During the conservation and restoration process the team worked “to return the work to its original state and at the same time worked to halt any deterioration while staying true to the original. The team also reinforced the mouldings that had come apart from the wooden support and replaced missing pieces which were reintegrated using resin. The old oxidised varnish which covered the polychrome surface was removed and repainted where needed, using colours compatible with the original”.

 

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Who controls our cultural heritage?

Jagielska-Burduk: “The EU sees cultural heritage as a development catalyst”

Alicja Jagielska-Burduk, is a legal counsellor and head of the Centre for Cultural Heritage Protection Law at Kazimierz Wielki University, Bydgoszcz, Poland, and works for the Santander Art and Culture Law Review. This week she was one of the guest lecturers taking part in the Adeje Summer University, speaking on art, culture and the law, looking at the legal questions that arise during the marketing of art. She defended the need to protect heritage adding that in many instances, “the EU considers cultural heritage as a development catalyst”.

During her lecture she dealt with a number of legal and economic aspects related to the protection of cultural and historical artefacts, and the link between art, culture and economic development. The need to create industries and encourage education programmes related to heritage and culture was also discussed.

Jagielska-Burduk reckons the protection of art collections and historical sites is important, and European institutions can create a communal link, unifying the different ideas in the continent. At the same time though, the use of new technologies and assisting private initiatives was stressed, as was the public-private co-operation needed to set up new heritage projects.

“Of course it is important to respect the importance between public and private bodies and avoid potential conflicts. But, without doubt, the public interest takes precedence over the private, because there exists a responsibility to ensure as much of our cultural inheritance is preserved for and available to future generations.”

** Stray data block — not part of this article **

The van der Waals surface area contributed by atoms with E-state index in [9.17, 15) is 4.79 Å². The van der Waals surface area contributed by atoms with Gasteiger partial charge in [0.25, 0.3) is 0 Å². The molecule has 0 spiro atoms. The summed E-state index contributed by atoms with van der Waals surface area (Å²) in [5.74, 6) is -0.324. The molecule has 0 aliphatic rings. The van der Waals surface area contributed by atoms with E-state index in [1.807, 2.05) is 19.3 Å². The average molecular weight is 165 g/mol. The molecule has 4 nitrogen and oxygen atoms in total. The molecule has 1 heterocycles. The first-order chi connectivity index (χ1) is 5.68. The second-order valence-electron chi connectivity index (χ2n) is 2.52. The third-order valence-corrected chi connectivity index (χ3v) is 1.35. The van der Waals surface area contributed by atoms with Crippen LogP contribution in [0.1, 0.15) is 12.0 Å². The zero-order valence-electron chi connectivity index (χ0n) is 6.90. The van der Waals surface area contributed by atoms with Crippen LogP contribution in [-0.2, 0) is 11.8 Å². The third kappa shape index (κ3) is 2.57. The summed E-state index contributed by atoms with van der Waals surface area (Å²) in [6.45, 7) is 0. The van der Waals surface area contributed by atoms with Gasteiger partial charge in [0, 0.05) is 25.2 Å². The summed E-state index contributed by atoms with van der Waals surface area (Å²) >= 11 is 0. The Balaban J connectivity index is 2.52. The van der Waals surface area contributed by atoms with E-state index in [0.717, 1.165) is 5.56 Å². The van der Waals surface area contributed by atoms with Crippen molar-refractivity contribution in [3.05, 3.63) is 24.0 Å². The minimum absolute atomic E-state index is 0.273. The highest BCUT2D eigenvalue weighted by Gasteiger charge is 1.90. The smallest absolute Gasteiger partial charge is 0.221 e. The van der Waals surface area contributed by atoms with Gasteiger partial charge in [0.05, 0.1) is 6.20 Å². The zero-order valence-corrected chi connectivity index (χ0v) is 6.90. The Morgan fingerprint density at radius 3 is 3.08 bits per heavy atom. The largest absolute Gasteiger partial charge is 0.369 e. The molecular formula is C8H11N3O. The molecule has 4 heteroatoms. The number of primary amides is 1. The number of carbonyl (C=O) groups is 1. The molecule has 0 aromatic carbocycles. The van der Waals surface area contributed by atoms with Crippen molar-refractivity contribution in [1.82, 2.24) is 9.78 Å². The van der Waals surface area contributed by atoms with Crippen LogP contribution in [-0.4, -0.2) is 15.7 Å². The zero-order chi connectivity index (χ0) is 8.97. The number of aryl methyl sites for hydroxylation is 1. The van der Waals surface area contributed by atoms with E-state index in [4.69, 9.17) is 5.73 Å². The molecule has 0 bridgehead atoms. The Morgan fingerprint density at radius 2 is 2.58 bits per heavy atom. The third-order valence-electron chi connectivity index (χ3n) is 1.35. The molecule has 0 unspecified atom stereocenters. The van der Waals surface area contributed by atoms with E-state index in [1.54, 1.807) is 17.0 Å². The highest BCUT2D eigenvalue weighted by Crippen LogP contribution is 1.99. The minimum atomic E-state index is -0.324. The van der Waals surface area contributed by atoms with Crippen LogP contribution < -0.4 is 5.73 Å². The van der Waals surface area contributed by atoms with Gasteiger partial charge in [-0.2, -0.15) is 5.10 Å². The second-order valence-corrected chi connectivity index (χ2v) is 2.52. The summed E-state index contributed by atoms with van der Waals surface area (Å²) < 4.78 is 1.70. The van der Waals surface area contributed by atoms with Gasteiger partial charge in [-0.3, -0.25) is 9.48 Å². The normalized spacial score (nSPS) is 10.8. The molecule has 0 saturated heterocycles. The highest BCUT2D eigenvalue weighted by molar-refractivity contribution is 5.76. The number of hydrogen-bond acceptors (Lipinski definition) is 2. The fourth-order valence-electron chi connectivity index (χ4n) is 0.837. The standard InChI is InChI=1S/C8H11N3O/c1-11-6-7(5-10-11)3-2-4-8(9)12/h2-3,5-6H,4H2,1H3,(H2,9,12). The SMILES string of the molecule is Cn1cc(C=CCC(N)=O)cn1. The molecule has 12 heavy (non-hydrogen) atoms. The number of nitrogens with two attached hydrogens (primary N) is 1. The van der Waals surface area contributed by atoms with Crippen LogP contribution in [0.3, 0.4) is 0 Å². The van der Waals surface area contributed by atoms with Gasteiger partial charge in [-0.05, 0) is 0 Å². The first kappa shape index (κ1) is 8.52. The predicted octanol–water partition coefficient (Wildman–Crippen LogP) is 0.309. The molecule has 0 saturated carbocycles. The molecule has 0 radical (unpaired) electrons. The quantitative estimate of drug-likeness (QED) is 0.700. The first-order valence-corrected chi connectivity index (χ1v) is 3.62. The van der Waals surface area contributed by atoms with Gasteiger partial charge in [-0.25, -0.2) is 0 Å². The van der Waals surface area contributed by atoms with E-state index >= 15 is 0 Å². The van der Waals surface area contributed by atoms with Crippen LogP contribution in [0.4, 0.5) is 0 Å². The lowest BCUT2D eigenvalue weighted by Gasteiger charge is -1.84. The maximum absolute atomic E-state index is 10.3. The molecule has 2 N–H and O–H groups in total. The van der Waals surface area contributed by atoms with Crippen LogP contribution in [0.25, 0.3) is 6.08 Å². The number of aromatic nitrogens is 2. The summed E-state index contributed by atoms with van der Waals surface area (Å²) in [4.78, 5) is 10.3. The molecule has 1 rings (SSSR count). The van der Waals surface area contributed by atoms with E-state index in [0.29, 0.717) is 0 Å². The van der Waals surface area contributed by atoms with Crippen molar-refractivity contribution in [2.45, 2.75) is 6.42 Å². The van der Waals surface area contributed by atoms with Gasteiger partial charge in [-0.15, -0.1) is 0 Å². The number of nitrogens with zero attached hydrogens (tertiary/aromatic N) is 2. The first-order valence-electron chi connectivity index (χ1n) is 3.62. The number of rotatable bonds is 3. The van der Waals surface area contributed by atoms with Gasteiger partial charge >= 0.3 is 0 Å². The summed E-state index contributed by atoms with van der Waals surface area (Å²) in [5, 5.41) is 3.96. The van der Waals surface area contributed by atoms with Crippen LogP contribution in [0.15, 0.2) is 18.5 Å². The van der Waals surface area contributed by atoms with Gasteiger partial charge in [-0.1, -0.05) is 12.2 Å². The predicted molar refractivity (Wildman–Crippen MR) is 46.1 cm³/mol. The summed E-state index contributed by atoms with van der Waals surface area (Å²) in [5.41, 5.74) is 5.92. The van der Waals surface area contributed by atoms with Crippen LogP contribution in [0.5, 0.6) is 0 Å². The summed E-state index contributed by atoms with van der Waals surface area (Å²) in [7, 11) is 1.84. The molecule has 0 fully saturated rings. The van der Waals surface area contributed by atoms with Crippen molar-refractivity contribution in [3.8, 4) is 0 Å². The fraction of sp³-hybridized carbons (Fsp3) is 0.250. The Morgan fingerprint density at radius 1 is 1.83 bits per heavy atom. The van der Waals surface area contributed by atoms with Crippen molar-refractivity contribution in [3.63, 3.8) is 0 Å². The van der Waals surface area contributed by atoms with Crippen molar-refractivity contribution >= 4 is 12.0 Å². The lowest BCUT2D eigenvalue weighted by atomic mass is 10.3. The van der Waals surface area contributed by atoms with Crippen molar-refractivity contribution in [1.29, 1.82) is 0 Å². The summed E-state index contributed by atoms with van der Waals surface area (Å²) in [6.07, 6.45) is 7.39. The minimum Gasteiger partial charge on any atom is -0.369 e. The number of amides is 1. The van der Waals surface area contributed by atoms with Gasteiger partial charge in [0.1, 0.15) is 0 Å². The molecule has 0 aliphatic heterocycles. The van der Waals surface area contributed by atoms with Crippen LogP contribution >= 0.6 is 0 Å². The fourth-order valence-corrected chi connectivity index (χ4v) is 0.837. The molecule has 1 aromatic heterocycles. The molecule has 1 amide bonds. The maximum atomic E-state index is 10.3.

The movements within the international art market may see heritage art pieces held beyond public viewing, which is why she believes it is important to create co-operative programmes with private collectors. For example, she outlined how many private collectors open their doors to the public during summer months. “The dilemma then isn’t’ to choose between private and public but rather to work to help private collectors become a part of the cultural heritage team and see what we can do to encourage them to volunteer to do so”.

While there are differences in legislation regarding heritage and art in different EU countries, all share a common thread based on the rights of ownership and balances and restrictions. “The owner of the item isn’t important here – it’s irrelevant whether the work is private or public or semi-privately owned. What is of primary importance is the intention to protect it”.

Go with the flow!


The Adeje water route event will be in Spanish with simultaneous translation into English

The Adeje councillor for tourism, Ermitas Moreira García, announced details of this Sunday’s Water Route, which will see performances in costume along the way, underlying the important role water has played in the evolution of the borough. The route is scheduled to coincide with World Water day (celebrated this week) and the performances will be by the Adeje Municipal Folklore School. It will be in Spanish with simultaneous translation into English

The councillor explained that “the riches of our heritage are very relevant, not just for residents, but also for those who visit, looking for new experiences. The re-evaluation of our history, a history which unites us, is a fundamental task in the building of a viable tourist destination. For that reason the water route is an excellent way to remember the importance of this natural resource, looking at is use and relevance from an historic perspective”.

The route will start at 11am, from the entrance to the Barranco del infierno, following on to the Arriba mill, the Tres Chorros fountain, the Old Mill, orchards, the Fort House, the Santa Úrsula Church, the Calle Grande, Calle Sindical, and onto the plaza at Cruz del Llano. An addition this year will be a scene showing the lives of the Marquises of Adeje.

Anyone who would like to take part can do so, and participation is free. You will need to arrive on time to the starting point at the Barranco del Infierno.